Description of the Webinar:
In this webinar, speakers from Iowa State University (ISU) will introduce their local Data Science for the Public Good (DSPG) Program and exemplify how they leveraged the Community Learning through Data-Driven Discovery Process (CLD3) to support local communities tackle real problems. This webinar will introduce three DSPG projects and discuss the impact they made in Iowa communities.
Date and Recording:
Thursday, October 27, 2022
3:00–4:00 p.m. CT
Dr. Cassandra “Cass” Dorius is an Associate Professor of Human Development and Family Studies at Iowa State University. Dr. Dorius’ research focuses on translating scholarship into practice through a broad range of state and national collaborations centered on data quality, community outreach, and evidence-based policy-making. Dorius is a founding co-director of the Public Science Collaborative, Iowa’s Integrated Data System for Decision Making, and Iowa State’s Data Science for the Public Good Program. Across these efforts, she works with leaders from local, state, and federal agencies to advance policies that improve the lives of vulnerable children and their families.
Dr. Shawn Dorius is an Associate Professor of Sociology at Iowa State University and co-directs the Public Science Collaborative, focused on providing science consulting to public good problems. Dr. Dorius earned his PhD in Sociology and Demography from Pennsylvania State University and completed a postdoctoral scholar position with the Population Studies Center at the University of Michigan. His research interests include social demography, community well-being, and computational social science methods. Dr. Dorius has directed research studies concerning substance use in Iowa in collaboration with the Centers for Disease Control and Prevention (CDC), Substance Abuse and Mental Health Services Administration (SAMSHA), National Alcohol Beverage Control Association (NABCA), and Iowa’s Department of Public Health.
Christopher J. Seeger, PLA, GISP is a Professor and Extension Specialist in Landscape Architecture and Geospatial Technology at Iowa State University. He leads the ISU Extension and Outreach Indicators Program and is the director of the 2022 and 2023 Data Science for the Public Good Young Scholars Program. Professor Seeger specializes in the integration of geospatial technologies, collaborative design technologies, crowd-sourcing (Public Participation GIS and Volunteered Geographic Information) and data visualization to develop local current datasets and indicators that can be used in the community planning and design process.
Kelsey Van Selous, MSW, LCSW is a Project Manager and Data Analyst for the Public Science Collaborative. Her background is in social work, with her Master’s in Social Work degree from the University of Pennsylvania. She maintains her clinical license in her home state of Pennsylvania and is currently working towards her PhD in Human Development and Family Studies with Iowa State University. Her area of research focuses on the relationship between alcohol outlet densities and their impact on families, with specific emphasis on supporting communities to translate data insights into community action.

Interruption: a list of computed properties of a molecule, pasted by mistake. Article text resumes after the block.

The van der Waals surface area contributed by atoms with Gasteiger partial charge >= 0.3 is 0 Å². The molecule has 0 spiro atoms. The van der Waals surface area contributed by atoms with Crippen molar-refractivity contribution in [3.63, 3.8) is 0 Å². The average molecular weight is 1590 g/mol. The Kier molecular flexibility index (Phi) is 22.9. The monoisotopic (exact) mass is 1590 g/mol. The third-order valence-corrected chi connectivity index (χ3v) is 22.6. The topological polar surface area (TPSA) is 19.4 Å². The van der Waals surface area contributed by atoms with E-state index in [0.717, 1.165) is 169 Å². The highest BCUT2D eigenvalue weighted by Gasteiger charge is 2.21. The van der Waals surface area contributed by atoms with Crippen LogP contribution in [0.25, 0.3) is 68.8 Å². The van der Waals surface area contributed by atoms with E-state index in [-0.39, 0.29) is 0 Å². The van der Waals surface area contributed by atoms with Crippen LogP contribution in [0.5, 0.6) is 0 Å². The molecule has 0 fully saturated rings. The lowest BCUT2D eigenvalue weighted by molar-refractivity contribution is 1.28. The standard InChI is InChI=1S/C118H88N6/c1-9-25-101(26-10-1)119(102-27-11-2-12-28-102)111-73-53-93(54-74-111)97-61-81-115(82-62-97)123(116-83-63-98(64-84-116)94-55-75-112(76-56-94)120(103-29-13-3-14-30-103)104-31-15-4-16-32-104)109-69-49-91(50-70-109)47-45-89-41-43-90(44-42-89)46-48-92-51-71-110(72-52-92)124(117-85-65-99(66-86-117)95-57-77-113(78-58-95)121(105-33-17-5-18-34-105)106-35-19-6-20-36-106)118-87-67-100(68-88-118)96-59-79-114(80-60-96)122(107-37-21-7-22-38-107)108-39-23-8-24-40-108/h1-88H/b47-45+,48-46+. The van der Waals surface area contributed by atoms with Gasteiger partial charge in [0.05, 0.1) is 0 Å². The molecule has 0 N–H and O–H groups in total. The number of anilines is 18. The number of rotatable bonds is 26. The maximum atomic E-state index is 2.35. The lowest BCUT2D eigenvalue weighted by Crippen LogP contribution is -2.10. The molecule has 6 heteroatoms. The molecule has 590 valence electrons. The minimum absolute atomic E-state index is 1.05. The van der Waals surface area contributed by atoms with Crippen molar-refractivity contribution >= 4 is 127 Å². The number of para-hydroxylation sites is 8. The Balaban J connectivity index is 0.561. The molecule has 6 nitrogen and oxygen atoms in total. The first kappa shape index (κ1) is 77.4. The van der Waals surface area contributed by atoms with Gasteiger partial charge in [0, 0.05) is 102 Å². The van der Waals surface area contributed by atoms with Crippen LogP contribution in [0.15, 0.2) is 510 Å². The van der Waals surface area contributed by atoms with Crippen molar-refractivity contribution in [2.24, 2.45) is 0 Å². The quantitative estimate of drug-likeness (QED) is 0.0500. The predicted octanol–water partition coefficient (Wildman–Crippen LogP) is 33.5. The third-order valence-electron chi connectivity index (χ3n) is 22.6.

Matthew Voss is a Rural Policy Data Analyst at Iowa State University’s Public Science Collaborative (PSC). His work focuses on using data to inform policy and decision-making in government agencies, communities, and nonprofits. Prior to working at PSC, Matthew earned a BS degree in statistics at Iowa State University and a Master of Public Affairs degree at University of Wisconsin–Madison’s La Follette School of Public Affairs. After multiple internships in data science in the federal government, he found a passion for working on local policy and projects by participating in Iowa State’s Data Science for the Public Good Program. He brought that passion to his graduate studies by focusing on rural policy and community development, which is also an emphasis in his role at PSC. Matthew prides himself on the unique perspective that his small-town Iowa upbringing gives him in his data science work. He believes that combining data science with local knowledge makes both more valuable and tries to do so at PSC.
Harun Çelik is a graduate student in the Department of History at Iowa State University. His interest lies at the intersection of using digital methodologies and data science to answer questions of sociocultural and historical importance. Specifically, Harun is working to expand and contribute to the growing discipline of digital humanities and to pursue projects in interdisciplinary research with regard to data. His current research interests revolve around the application of digitization on historical maps and spatial surveys to answer questions of urban and infrastructural development.